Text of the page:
You probably would not be impressed and offer him some soothing hot milk. Now assume he returns, bug-eyed and foaming at the mouth. Wouldn’t you rather give him the cash instead of having to repaint the porch and spend hours with the police?
Putin may simulate insanity, but it is “rational” brinkmanship. If he can intimidate Ukraine and the West, he will do a lot better than his failing army. On 18 September, his henchman, Duma member Andrey Gurulev, outdid himon state TV. “We should not nuke Ukraine, because we still need to live there,” he explained, but should instead target the real “decision centres,” that is, Berlin and, above all, London. “We could turn Britain into a Martian wasteland in three minutes.”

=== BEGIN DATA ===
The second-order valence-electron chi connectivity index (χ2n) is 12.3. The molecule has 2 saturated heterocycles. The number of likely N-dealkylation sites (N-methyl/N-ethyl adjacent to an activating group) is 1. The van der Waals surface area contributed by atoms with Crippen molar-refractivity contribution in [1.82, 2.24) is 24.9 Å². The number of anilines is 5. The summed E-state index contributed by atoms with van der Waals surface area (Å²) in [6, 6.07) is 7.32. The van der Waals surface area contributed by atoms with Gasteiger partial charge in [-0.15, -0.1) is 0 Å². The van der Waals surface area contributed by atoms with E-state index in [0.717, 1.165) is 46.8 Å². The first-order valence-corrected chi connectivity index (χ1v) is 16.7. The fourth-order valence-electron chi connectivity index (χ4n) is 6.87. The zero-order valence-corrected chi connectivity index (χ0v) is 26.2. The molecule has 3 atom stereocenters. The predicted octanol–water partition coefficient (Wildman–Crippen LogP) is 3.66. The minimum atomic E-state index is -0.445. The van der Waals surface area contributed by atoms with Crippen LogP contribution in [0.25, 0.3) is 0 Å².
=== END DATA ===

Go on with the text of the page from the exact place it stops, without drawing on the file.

“Though this be madness, yet there is method in it,” mused Polonius. Make-believe lunacy, also known as “psy-war,” promises to be a winner, just as it was for the man on Schelling’s porch. Pretend to lose control, and you frighten your target into submission.
To talk like a madman is the real game; to execute the threat is not credible in a world of 13 000 nuclear weapons, where Russia, too, would become a “Martian wasteland.” Meanwhile, 300 000 of Russia’s best and brightest have reportedly absconded, rather than fight in Ukraine, since Putin launched his “partial mobilisation” of the armed forces; a similar number fled Russia after the invasion began on February 24.